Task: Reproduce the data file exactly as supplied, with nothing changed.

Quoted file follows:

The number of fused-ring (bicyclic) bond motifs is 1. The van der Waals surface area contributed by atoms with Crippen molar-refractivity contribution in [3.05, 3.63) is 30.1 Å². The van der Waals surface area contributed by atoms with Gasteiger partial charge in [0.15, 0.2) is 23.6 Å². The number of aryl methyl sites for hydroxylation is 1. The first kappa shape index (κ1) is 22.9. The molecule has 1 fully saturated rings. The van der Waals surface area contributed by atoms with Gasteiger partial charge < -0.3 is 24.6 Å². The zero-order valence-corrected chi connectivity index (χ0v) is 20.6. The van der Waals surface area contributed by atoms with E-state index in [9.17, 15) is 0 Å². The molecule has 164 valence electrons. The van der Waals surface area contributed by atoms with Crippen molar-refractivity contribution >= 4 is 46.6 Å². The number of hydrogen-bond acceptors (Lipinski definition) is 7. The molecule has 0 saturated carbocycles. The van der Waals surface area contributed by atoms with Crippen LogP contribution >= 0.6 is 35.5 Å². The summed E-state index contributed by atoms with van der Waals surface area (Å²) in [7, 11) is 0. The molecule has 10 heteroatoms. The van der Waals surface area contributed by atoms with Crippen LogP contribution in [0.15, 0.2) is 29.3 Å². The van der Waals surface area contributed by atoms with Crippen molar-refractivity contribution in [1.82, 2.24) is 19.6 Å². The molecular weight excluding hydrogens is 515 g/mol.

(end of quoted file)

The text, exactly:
The number of fused-ring (bicyclic) bond motifs is 1. The van der Waals surface area contributed by atoms with Crippen molar-refractivity contribution in [3.05, 3.63) is 30.1 Å². The van der Waals surface area contributed by atoms with Gasteiger partial charge in [0.15, 0.2) is 23.6 Å². The number of aryl methyl sites for hydroxylation is 1. The first kappa shape index (κ1) is 22.9. The molecule has 1 fully saturated rings. The van der Waals surface area contributed by atoms with Gasteiger partial charge < -0.3 is 24.6 Å². The zero-order valence-corrected chi connectivity index (χ0v) is 20.6. The van der Waals surface area contributed by atoms with E-state index in [9.17, 15) is 0 Å². The molecule has 164 valence electrons. The van der Waals surface area contributed by atoms with Crippen molar-refractivity contribution >= 4 is 46.6 Å². The number of hydrogen-bond acceptors (Lipinski definition) is 7. The molecule has 0 saturated carbocycles. The van der Waals surface area contributed by atoms with Crippen LogP contribution >= 0.6 is 35.5 Å². The summed E-state index contributed by atoms with van der Waals surface area (Å²) in [7, 11) is 0. The molecule has 10 heteroatoms. The van der Waals surface area contributed by atoms with Crippen LogP contribution in [0.15, 0.2) is 29.3 Å². The van der Waals surface area contributed by atoms with Crippen molar-refractivity contribution in [1.82, 2.24) is 19.6 Å². The molecular weight excluding hydrogens is 515 g/mol.